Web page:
Leonard Schrader, brother of Paul, passed away recently. When a friend was going through the screenwriter’s effects, he found a collection of 8,462 lobby cards.
Check out the collection’s website: http://www.leonardschradercollection.com/
Leonard Schrader, brother of Paul, passed away recently. When a friend was going through the screenwriter’s effects, he found a collection of 8,462 lobby cards.
Check out the collection’s website: http://www.leonardschradercollection.com/
Many of our favorite actors have certain personas that follow them throughout their careers. We fall in love with them, and watch role after similar role. It’s comfortable film-viewing. We know what to expect (hello, Steven Seagal) and we are rarely disappointed.
However, there have been some exciting moments in movie casting history. Seeing a hero-by-trade as a villain adds a jarring effect to the film. Do we look away? Can we stand to see them playing so against type? Some of them are disappointing, some are overrated (Tom Cruise in “Magnolia,” Grace Kelly in “The Country Girl”), but often some pleasantly surprise us.
Here are seven of my favorites:
1) Anthony Hopkins in “Silence of the Lambs.” His performance was so incredible that he has not been able to escape it in the years since.
2) Henry Fonda in “Once Upon a Time in the West.” I grew up watching him in “Yours, Mine and Ours” and now he’s a murderous gunslinger?
3) Gregory Peck in “Boys From Brazil.” Atticus Finch as an evil Nazi.
4) Laurence Olivier in “Marathon Man.” Now we have Heathcliff as a Nazi, and adding to my paralyzing fear of the dentist. “Iz it safe?”
5) Robert Mitchum in “Ryan’s Daughter.” The tough, noir-era guy is now a sensitive, honorable man with an Irish accent.
6) Robert Stack and Peter Graves in “Airplane”: “Joey, have you ever seen a grown man naked?…Have you ever been in a Turkish prison?”
7) Patrick Swayze & Wesley Snipes in “Too Wong Foo, Thanks For Everything, Julie Newmar.” This is a good-hearted guilty pleasure. Swayze and Snipes in drag — need I say more?
And here are seven transitions I’d love to have seen or would love to see someday:
1) Dennis Hopper in something not psychotic of psychedelic.
2) Charles Bronson as a romantic hero.
3) Peter Lorre as a romantic hero.
4) Lee J. Cobb in anything upbeat and happy.
5) William Holden as a compelling villain.
6) Al Pacino and Jack Nicholson playing anything but the roles they’ve had for the past ten years.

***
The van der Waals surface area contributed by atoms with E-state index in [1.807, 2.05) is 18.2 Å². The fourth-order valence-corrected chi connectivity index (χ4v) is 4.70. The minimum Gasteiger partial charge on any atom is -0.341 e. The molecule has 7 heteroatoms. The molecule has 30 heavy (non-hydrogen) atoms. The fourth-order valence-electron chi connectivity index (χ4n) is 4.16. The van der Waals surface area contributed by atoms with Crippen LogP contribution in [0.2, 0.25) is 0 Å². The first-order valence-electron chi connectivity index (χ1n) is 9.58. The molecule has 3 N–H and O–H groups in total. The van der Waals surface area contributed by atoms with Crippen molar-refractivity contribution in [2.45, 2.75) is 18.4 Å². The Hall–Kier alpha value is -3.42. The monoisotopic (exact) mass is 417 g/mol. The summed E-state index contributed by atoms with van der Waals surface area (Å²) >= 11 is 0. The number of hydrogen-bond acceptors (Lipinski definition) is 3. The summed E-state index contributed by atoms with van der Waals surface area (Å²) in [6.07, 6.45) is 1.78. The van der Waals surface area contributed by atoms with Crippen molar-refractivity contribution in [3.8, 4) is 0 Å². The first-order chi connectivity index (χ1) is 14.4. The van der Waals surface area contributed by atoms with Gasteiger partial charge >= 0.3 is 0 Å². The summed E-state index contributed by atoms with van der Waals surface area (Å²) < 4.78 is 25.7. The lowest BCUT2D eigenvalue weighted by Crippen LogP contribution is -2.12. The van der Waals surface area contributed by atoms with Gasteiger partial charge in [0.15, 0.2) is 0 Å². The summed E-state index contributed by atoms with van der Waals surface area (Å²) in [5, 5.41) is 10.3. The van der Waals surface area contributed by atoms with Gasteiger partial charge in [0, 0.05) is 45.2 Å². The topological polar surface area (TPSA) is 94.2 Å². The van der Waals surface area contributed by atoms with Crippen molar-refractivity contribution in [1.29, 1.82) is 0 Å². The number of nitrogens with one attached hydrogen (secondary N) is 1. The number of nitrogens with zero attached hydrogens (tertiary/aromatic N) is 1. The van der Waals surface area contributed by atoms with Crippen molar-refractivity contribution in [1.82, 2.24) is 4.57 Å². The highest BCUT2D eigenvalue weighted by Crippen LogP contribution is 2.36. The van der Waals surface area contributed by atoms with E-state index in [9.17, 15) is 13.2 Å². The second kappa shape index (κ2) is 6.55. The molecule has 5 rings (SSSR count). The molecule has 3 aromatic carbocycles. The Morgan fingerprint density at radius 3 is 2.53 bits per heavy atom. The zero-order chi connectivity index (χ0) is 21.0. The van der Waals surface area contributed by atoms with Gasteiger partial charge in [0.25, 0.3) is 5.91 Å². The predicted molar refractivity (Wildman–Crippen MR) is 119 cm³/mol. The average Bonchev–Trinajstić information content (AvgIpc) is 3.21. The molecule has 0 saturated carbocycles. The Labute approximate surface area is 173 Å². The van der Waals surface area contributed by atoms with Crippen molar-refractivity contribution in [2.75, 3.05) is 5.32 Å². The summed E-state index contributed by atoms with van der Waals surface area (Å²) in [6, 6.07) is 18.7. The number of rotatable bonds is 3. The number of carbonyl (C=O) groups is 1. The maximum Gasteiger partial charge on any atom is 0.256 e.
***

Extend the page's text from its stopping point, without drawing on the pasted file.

7) James Dean as someone that wasn’t ridden with angst.
What are some of your favorites or some casting choices that you’d love to see?
Charles Bronson (born Charles Dennis Buchinsky) was born on November 21, 1921 in Ehrenfeld, Pennsylvania. He was one of fourteen children born to his poor Polish immigrant parents. His father, a coal miner, died when Bronson was ten. At 16, Bronson worked in the mines to help support his family. This lead to a lifetime fear of enclosed spaces, brought terrifyingly to life in “The Great Escape” (1963).
Bronson served in the Army Air Corps in World War II, flying one 25 missions and receiving a Purple Heart. Afterwards, he used the G.I. bill to study art. He enrolled at the Pasadena Playhouse and was recommended to director Henry Hathaway by one of his teachers. Bronson made his film debut “You’re in the Navy Now” (1951).
At the suggestion of his agent, the actor changed his name from Buchinsky to Bronson. This was at the height of the McCarthy “Red Scare” era, and the agent was afraid “Buchinsky” would scare studios away. Legend has it that Bronson got his new last name from the “Bronson Gate” at Paramount Studios.
Though many of his early film roles were uncredited, he was noticed by audiences as Vincent Price’s evil assistant in “House of Wax” (1953). He soon found himself cast in tough-guy action flicks. Roger Corman cast him as the lead in the low budget “Machine-Gun Kelly” (1958 ) and Bronson starred in his own television series, “Man with a Camera” the same year.
The 1960s seemed to bring upon the on-screen persona that would follow him for the rest of his career. His characters spoke little but made their mark through lots of action. He was the gunslinger Bernardo O’Reilly in John Sturges’ blockbuster “The Magnificent Seven” (1960). The director cast him again as POW Danny Velinski in another smash hit, “The Great Escape.” Bronson joined another testosterone-packed cast for “The Dirty Dozen” (1967).
European audiences were great fans of his minimalist acting style, and he spent time over there starring in several films. One of the best is the Sergio Leone masterpiece “Once Upon a Time in the West” (1968). Leone later said that Bronson was one of the best actors he had ever worked with.
Bronson returned to American filmmaking in the 1970s, when he was cast in his best-know role. Written with Henry Fonda in mind, “Death Wish” (1974) was a controversial hit. The actor played Paul Kersey, a man avenging the murder of his wife and rape of his daughter, vigilante-style. The film spawned four sequels over the next 20 years.
Later films include “Hard Times” (1975) with James Coburn and “Indian Runner” (1991), directed by Sean Penn. His final role was as Police Commissioner Paul Fein in the television movies “Family of Cops (1995-1999). Much of his work wasn’t loved by critics, but he remained unfazed: “We don’t make movies for critics, since they don’t pay to see them anyhow.”
Throughout his career he also appeared in several advertisements for items such as GE Batteries (1957), Japan’s Mandom cologne (1970s), and in print ads for the Motorcycle Industry Council promoting safety and responsible riding (1987).